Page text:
4 COMMON Types of Snakes Found in Libya! (2023)
Do you want to learn about the types of snakes found in Libya?
If so, you have come to the right place. In the article below, I have listed the MOST COMMON snakes you can expect to see. Unfortunately, there are so many snakes that live in Libya that it would be impossible to list each one. 🙂
You’ll see that the snakes in Libya are very different from each other. They range from venomous species to snakes that use constriction to immobilize their prey. In addition, certain snakes are common to find living around people.For each species, you will find out how to identify that snake correctly, along with pictures, interesting facts, and RANGE MAPS!
Here are 4 types of snakes that live in Libya:
#1. Forskal Sand Snake
- Psammophis schokari
Also known as Schokari Sand Racer and Afro-Asian Sand Snake
- It is a slender snake about 70-150 cm (28-59 in) long with a tapering tail.
- The head is flat and elongated. The snout is long. The eyes are large with rounded pupils.
- Coloration greatly varies depending on habitat:
- Morph #1: Light brown with dark stripes, appropriate for densely vegetated areas
- Morph #2: Light-colored with little to no stripes, a good camouflage for sandy terrain
The Forskal Sand Snake is something you might encounter in sandy deserts, shrublands, or oases. It’s an excellent tree climber. However, it also makes its home under rocks and abandoned burrows.
Its other common name, the Schokari Sand Racer, hints at its outstanding speed! Its agility and venom allow it to quickly immobilize lizards, frogs, rodents, and birds. Although most active during the day, it prefers to hunt at night during the hotter months.
If you try to approach this mild-mannered snake, it will likely retreat into a nearby hole or bush. Forskal Sand Snakes are harmless to humans. Quite the opposite, these little helpers keep the vermin population in check!
#2. Desert Horned Viper
- Cerastes cerastes
Also known as Saharan Horned Viper, North African Horned Viper, Greater Cerastes
- Adults are 30-85 cm (12-33 in) long. Females are longer, but males have larger heads and eyes.
- Their coloring ranges from yellow, gray, pink, and red to brown.
- This species owes its common name to the pair of horn-like protrusions above its eyes. Also notable are the rectangular blotches along its body.
- They have heavily keeled scales that they rub together to make a rasping sound when they feel threatened.
While looking for snakes in Libya, you might find a pattern of strange S-shaped markings in the sand.
If you find this pattern, tread carefully! A Desert Horned Viper might be nearby.
This nocturnal viper is an ambush predator. It lies submerged in sand, waiting for an opportunity for lunch in the form of lizards and rodents. It bites down, then holds its prey in its jaws until the venom does its work.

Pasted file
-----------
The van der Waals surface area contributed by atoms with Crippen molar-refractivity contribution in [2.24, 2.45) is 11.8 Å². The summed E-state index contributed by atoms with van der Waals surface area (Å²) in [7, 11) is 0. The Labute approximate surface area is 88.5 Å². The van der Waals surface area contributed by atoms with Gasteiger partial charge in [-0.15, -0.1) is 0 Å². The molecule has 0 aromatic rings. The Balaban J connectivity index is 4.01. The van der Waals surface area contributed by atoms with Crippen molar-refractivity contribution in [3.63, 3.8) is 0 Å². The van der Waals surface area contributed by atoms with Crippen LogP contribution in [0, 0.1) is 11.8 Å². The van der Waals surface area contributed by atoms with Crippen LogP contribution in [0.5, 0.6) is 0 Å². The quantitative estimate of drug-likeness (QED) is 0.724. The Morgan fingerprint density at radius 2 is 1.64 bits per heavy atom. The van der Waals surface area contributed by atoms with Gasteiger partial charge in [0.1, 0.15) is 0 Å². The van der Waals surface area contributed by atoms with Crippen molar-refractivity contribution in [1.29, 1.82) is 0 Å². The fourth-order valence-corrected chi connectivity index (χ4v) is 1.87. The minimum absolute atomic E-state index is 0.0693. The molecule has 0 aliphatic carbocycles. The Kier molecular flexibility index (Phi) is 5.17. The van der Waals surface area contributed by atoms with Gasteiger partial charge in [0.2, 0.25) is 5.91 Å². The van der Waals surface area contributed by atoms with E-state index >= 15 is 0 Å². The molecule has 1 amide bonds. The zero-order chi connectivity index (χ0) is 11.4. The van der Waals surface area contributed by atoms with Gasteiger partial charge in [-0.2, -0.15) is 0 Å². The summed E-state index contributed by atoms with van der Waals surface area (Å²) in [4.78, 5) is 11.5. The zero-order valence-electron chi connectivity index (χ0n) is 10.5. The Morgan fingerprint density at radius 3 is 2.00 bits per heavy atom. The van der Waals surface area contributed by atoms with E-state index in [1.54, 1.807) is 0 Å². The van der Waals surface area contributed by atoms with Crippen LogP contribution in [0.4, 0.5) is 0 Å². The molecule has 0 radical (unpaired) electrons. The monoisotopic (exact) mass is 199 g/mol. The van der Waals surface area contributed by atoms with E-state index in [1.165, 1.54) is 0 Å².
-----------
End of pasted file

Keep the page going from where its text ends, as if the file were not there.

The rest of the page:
While there are no known human fatalities from a Desert Horned Viper, its bite can still cause intense swelling and hemorrhage. Seek immediate treatment if you get bitten. This viper is not known for its easy-going nature, so back down and move away slowly if you find yourself in a face-off against one.
#3. Diadem Snake
- Spalerosophis diadema
Also known as Royal Snake, Diademed Snake.
- Adults are fairly slender and can grow to 180 cm (71 in) in length.
- They are commonly pale and sandy in color with darker spots and blotches and a dark, reddish head.
- The scales on the head have an iridescent shine, resembling a crown or diadem. This is how the snake got its name!
Diadem Snakes in Libya are most at home in sandy deserts and rocky lowlands.
You can find them tucked beneath rocks, roots, or abandoned animal burrows for protection. In deserts, they stay close to oases for easy access to food and water. They are primarily land-dwellers, but they have no trouble climbing trees.
Though mostly active in daylight, Diadem Snakes prefer hunting at dusk in the hotter seasons. Their venom is strong enough to kill prey but too weak to harm humans. They have an appetite for lizards, birds, small mammals, and even other snakes!
This quick-moving reptile will attempt to flee or thrash around to intimidate predators when danger is afoot. A cornered Diadem Snake can be unpredictably aggressive. Their bites can be painful, so keep your distance.
#4. Egyptian Sand Snake
- Psammophis aegyptius
Also known as Sahara Sand Snake.
- Adults reach a maximum length of 150 cm (59 in).
- Their tails are long and tapered, and they have elongated heads and snouts.
- Body color is typically light brown or olive with a cream-colored underside.
Egyptian Sand Snakes in Libya like staying close to a water source, despite their desert habitat. You’ll likely find them near oases, on the prowl for small rodents, lizards, and migrant birds. They have a mild venom that’s only effective on their prey, so they aren’t dangerous to humans.
These reptiles are most active in daylight. Though they’re primarily land-dwelling creatures, Egyptian Sand Snakes are adept at climbing small trees and shrubbery.
The Egyptian Sand Snake is timid. If you try approaching one, it will either flee or puff up its throat as a scare tactic. A cornered snake, however, will not hesitate to strike in self-defense. So observe only from a distance!
Do you need more help identifying a snake you saw in Africa?
If so, check out this field guide, which is full of great information!
Learn more about animals found in Libya in these ID Guides:
Which of these snakes have you seen before in Libya?
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